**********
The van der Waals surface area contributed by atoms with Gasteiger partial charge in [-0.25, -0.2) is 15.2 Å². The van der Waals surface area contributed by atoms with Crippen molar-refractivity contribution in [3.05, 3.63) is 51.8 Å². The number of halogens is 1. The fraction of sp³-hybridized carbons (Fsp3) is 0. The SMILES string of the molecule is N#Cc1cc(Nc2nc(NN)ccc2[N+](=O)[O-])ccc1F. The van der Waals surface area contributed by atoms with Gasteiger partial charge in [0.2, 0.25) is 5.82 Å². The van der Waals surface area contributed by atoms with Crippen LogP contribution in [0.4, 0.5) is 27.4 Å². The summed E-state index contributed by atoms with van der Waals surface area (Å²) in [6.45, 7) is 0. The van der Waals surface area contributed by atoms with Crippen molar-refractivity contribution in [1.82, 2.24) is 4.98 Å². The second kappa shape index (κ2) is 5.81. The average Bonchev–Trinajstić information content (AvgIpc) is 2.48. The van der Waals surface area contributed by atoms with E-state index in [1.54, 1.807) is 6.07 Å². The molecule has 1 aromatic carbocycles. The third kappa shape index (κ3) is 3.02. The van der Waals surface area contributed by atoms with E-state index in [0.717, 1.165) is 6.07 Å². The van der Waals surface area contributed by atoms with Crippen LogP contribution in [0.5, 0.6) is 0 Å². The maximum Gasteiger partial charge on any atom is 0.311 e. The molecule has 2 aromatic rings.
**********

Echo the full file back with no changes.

The van der Waals surface area contributed by atoms with Gasteiger partial charge in [-0.25, -0.2) is 15.2 Å². The van der Waals surface area contributed by atoms with Crippen molar-refractivity contribution in [3.05, 3.63) is 51.8 Å². The number of halogens is 1. The fraction of sp³-hybridized carbons (Fsp3) is 0. The SMILES string of the molecule is N#Cc1cc(Nc2nc(NN)ccc2[N+](=O)[O-])ccc1F. The van der Waals surface area contributed by atoms with Gasteiger partial charge in [0.2, 0.25) is 5.82 Å². The van der Waals surface area contributed by atoms with Crippen LogP contribution in [0.4, 0.5) is 27.4 Å². The summed E-state index contributed by atoms with van der Waals surface area (Å²) in [6.45, 7) is 0. The van der Waals surface area contributed by atoms with Crippen molar-refractivity contribution in [1.82, 2.24) is 4.98 Å². The second kappa shape index (κ2) is 5.81. The average Bonchev–Trinajstić information content (AvgIpc) is 2.48. The van der Waals surface area contributed by atoms with E-state index in [1.54, 1.807) is 6.07 Å². The molecule has 1 aromatic carbocycles. The third kappa shape index (κ3) is 3.02. The van der Waals surface area contributed by atoms with E-state index in [0.717, 1.165) is 6.07 Å². The van der Waals surface area contributed by atoms with Crippen LogP contribution in [0.5, 0.6) is 0 Å². The maximum Gasteiger partial charge on any atom is 0.311 e. The molecule has 2 aromatic rings.